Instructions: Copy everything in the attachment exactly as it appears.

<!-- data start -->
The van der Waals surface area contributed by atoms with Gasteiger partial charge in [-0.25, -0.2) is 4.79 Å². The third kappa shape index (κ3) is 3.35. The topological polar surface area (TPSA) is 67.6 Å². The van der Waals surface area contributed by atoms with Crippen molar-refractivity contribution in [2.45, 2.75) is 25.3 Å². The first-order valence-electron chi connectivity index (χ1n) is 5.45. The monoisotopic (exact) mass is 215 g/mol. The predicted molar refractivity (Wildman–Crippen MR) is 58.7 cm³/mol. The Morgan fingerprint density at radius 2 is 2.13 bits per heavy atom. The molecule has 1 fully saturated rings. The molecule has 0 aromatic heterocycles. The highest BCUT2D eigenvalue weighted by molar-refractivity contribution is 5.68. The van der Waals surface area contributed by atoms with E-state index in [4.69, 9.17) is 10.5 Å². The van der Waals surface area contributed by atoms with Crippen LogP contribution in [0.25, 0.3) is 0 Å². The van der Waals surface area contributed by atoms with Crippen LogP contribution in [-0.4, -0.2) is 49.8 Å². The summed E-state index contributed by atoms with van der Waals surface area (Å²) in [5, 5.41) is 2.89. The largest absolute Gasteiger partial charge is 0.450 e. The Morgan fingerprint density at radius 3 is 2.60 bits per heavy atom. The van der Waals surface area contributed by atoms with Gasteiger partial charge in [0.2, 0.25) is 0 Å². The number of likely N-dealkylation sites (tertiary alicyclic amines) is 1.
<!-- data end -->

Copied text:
The van der Waals surface area contributed by atoms with Gasteiger partial charge in [-0.25, -0.2) is 4.79 Å². The third kappa shape index (κ3) is 3.35. The topological polar surface area (TPSA) is 67.6 Å². The van der Waals surface area contributed by atoms with Crippen molar-refractivity contribution in [2.45, 2.75) is 25.3 Å². The first-order valence-electron chi connectivity index (χ1n) is 5.45. The monoisotopic (exact) mass is 215 g/mol. The predicted molar refractivity (Wildman–Crippen MR) is 58.7 cm³/mol. The Morgan fingerprint density at radius 2 is 2.13 bits per heavy atom. The molecule has 1 fully saturated rings. The molecule has 0 aromatic heterocycles. The highest BCUT2D eigenvalue weighted by molar-refractivity contribution is 5.68. The van der Waals surface area contributed by atoms with E-state index in [4.69, 9.17) is 10.5 Å². The van der Waals surface area contributed by atoms with Crippen LogP contribution in [0.25, 0.3) is 0 Å². The van der Waals surface area contributed by atoms with Crippen LogP contribution in [-0.4, -0.2) is 49.8 Å². The summed E-state index contributed by atoms with van der Waals surface area (Å²) in [5, 5.41) is 2.89. The largest absolute Gasteiger partial charge is 0.450 e. The Morgan fingerprint density at radius 3 is 2.60 bits per heavy atom. The van der Waals surface area contributed by atoms with Gasteiger partial charge in [0.2, 0.25) is 0 Å². The number of likely N-dealkylation sites (tertiary alicyclic amines) is 1.